Someone asked me back in January, “Don’t you get lonely living out there?” Amy and I live in a town with barely any other foreigners, much less Mennonites. We are about 4 hours away from the nearest big city with a substantial population of people with our skin tone and hair tone.
I thought for a bit and said, no. Our lives are packed with relationships, some deeper and more fulfilling than others. We are both fluent in Thai and can connect in Thai on a deep level. The little Karen church we attend has become a family for us. We get hugs when whenever we drop by. We are celebrated and loved more than we deserve. Sometimes there are too many relationships and people, and I feel the need to flee alone into the mountains for a quiet rainy day. (I don’t mean that I don’t miss my friends and church family in Chiang Mai, or friends at home in the USA. But missing people is not the same as being lonely.)
And yet, when I think of it, I do get lonely. Perhaps a better way to say it would be, “I am lonely.” But it’s not the kind of loneliness people think it is. I believe that no matter where I would go and who I would be with, I would still be lonely. Sometimes I blame it on being single, but deep down I think that if I would get married, I would still be lonely. I don’t know. Maybe I should experiment. 🙂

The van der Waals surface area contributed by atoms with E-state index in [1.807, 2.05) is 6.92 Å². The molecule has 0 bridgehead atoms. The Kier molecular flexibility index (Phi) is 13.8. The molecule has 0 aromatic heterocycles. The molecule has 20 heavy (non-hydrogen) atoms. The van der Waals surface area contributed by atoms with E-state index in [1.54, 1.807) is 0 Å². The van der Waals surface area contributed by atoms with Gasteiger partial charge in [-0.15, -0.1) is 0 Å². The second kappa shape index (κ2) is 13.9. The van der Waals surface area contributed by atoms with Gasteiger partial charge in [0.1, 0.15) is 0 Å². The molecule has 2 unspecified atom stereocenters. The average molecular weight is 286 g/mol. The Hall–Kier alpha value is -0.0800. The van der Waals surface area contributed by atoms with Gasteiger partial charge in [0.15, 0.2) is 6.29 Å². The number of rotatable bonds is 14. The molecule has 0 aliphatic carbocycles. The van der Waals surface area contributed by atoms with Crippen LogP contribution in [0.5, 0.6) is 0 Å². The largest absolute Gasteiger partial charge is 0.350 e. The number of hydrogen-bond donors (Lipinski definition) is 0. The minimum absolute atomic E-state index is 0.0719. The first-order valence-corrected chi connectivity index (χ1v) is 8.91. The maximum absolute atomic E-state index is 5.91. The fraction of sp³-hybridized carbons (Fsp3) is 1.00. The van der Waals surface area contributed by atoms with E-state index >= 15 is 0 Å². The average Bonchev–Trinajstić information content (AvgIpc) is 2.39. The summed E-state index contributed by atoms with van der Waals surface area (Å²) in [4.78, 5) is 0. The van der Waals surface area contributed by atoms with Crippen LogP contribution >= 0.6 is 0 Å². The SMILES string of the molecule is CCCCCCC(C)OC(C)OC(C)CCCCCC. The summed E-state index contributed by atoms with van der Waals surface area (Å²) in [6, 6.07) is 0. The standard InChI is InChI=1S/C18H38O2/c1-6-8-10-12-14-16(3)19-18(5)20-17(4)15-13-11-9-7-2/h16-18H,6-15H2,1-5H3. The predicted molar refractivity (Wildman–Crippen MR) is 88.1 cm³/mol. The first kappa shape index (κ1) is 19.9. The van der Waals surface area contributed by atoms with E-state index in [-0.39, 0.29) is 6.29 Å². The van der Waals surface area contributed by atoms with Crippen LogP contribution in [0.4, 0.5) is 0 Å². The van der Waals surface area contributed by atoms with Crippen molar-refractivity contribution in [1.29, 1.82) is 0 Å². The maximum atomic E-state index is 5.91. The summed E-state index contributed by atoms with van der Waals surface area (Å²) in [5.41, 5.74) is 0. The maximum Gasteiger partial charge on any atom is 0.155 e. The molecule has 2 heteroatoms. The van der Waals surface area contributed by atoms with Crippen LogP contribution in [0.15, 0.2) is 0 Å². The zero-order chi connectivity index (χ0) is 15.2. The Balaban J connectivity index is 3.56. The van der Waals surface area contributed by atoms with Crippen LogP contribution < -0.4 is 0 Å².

But in the end, it’s that loneliness that drives me back to Jesus and his beauty. It’s Him I am forced to lean on and depend on because nothing else is enough. Yet sometimes it’s the glimpses of His beauty that make me lonely in the first place.
In the past few weeks, I have been struck again by the beauty of the place I live in. Coming out of the dry, brown of the hot season, life is green again and the sky is blue. Sometimes too brightly a blue. It has rained some, enough to color the earth again, but the real rainy season hasn’t started yet. I am ready for the rain, the coolness of liquid falling from the sky all day long. I am ready to be able to take off my clothes at the end of the day like a normal person, rather than peeling them off like I am peeling a potato. But while I wait for those days, I find soul food in the details around me.
And because I love it so much, I can’t stand not sharing it with others. So here are a few pictures of life. (Note: Now that I am ready to hit the publish button, I am surprised at myself. What I planned as a photo post morphed into a full-blown poetry post. 🙂 It makes me smile. Maybe I should have split it up into 5 or 6 posts, but I can always do that some other time. )
The cat went here and there
And the moon spun round like a top,
And the nearest kin of the moon
The creeping cat, looked up. (WB Yeats)
Who loves the rain
And loves his home,
And looks on life with quiet eyes,
Him will I follow through the storm;
And at his hearth-fire keep me warm;
Nor hell nor heaven shall that soul surprise,
Who loves the rain,
And loves his home,
And looks on life with quiet eyes. (Frances Shaw)
Do not hurry as you walk with grief;
It does not help the journey. Walk slowly, pausing often:
Do not hurry as you walk with grief.
Be not disturbed by memories that come unbidden.
Swiftly forgive; and let Christ speak for you
unspoken words. Unfinished conversation
will be resolved in Him. Be not disturbed.
Be gentle with the one who walks with grief.